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BWW Reviews: RINALDO - The Opera That a True Nerd Can Handel

A long, long time ago, in a land far, far away...a man named George Fredric Handel crafted an opera entitled Rinaldo.

A few hundred years later, an opera company that prides itself in bringing a fresh perspective to the art form added their own charms to the libretto. Under the guise of the Star Wars franchise, Fresco Opera Theater, under the direction of Melanie Cain, has created a nerd haven in The Overture's cozy Playhouse Theater entitled Rinaldo and the Galactic Crusades.

Handel's original plot follows Goffredo as he pushes into Jerusalem with his crusade and his noble knight

Gillian Cotter as Rinaldo (left) and Rachel Edie Warrick
as Almirena (right).
Photo Credit: Fresco Opera Theater

Rinaldo by his side. That's not much of a far cry from a George Lucas interpretation - with war following galactic power rather than religion. Donning cloaks, lightsabers, and the occasional Wookie bartender, Rinaldo and the rebels must battle to preserve their righteousness from the imperial army.

Starring as the daring Rinaldo is the impeccable Gillian Cotter. Embodying every raw emotion, while still giving room for the comedy of the pseudo parody, Cotter's crisp voice gives Handel's music the beauty it deserves. Though the show is a nod to Lucas' classic franchise, preserving the original opera is essential to keeping the art form thriving. While on the villainous side is Caitlin Cisler as the sensational Armida. Her remarkable soprano accompanied by her movements fit the dastardly persona to a tee. Cisler's electricity radiated through the space while she played each moment to its fullest.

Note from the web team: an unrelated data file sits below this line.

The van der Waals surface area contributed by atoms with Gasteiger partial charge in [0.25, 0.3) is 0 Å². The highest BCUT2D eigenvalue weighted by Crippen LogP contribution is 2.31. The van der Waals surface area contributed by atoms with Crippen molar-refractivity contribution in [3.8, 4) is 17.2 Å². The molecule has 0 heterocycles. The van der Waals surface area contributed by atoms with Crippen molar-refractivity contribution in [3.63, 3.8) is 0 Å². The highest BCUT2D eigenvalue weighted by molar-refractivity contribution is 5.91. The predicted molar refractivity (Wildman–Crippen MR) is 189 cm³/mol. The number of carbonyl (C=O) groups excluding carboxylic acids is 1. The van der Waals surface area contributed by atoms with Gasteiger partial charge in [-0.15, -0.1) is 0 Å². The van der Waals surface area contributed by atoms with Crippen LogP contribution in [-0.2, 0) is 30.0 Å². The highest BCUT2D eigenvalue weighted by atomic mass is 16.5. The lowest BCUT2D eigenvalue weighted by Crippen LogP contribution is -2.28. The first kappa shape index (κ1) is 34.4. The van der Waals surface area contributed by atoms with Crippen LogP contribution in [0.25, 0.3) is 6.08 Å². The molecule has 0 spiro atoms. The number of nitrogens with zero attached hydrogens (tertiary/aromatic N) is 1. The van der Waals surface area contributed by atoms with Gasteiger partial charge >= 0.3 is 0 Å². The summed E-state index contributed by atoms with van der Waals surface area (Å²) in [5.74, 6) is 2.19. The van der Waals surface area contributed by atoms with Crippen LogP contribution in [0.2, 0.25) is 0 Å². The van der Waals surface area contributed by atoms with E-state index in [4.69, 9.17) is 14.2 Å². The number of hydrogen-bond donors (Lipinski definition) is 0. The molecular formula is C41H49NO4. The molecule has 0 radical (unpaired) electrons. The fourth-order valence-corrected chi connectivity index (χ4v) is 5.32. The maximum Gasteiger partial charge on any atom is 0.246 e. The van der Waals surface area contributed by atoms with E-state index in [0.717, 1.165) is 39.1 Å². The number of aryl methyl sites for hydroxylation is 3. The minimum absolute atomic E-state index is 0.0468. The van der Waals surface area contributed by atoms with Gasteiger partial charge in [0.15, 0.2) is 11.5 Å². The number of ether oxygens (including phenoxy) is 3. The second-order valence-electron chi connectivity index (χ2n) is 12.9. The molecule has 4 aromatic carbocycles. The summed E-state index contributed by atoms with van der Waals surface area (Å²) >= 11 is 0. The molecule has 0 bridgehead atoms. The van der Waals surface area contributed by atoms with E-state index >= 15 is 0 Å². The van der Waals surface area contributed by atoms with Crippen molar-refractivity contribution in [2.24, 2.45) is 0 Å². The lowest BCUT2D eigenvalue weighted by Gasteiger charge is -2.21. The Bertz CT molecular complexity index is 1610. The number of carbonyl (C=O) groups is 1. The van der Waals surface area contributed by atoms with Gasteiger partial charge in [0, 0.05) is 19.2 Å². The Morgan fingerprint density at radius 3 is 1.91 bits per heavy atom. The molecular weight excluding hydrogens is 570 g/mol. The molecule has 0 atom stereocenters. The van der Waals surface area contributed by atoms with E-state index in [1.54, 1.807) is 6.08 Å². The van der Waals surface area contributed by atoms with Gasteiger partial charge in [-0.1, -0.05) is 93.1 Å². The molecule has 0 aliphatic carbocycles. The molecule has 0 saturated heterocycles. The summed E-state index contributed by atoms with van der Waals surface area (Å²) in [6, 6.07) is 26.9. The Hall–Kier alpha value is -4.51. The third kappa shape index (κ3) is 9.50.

The cast as a whole has undeniable vocal talents. Each provided nuance to their characters that brought the fan fiction-esque love child of Handel and Lucas to fruition. Chadley Ballantyne's voice in particular is to be noted - as the Darth Vader likened Argante. His cavernous bass could give James Earl Jones a run for his money. Although his performance could have varied more, it tended to linger on neutrality a little too often, even when the situation around him was changing. Although Cisler brought out some variety in the performance in act II.

Cotter (left) and Cisler as Armida (right).
Photo Credit: Fresco Opera Theater

What distracted from the purpose of the show, however, was the aimless stage direction. Part of the beauty of opera is the singer's ability to own each note to its fullest potential. It isn't merely singing - it is performance through song. A brilliant operatic performer can tell an entire love story in six measures through vocal tone and facial expression. This is lost when a performer is set to walk about the stage without any intention. Several times it seemed as though the singers were simply finding a mark instead of working through whatever emotion they were meant to evoke within themselves. Particularly when characters would take the time to ascend to the upper balcony without any real reason, it felt more that the show was trying to fill time than tell a story.

Fresco Opera Theater does something truly fascinating. In a time when opera is difficult for audiences to open their hearts to, Fresco tries to make it accessible. They create opera for people who wouldn't necessarily ever attend a live performance with subtitles and make it an encouraging experience. I would recommend this company to anyone who has ever uttered the words "I'm not a fan of opera" to attend a future performance. See if that mentality is still true after the final curtain.

Rinaldo may have closed yesterday afternoon, but a future production appears to already be on the horizon for Fresco. When it opens, go to it you must.


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From This Author Amanda Finn

Amanda lives in Madison, WI and joined BWW in the spring of 2014. She has relished every moment spent in a theatre since then. She (read more...)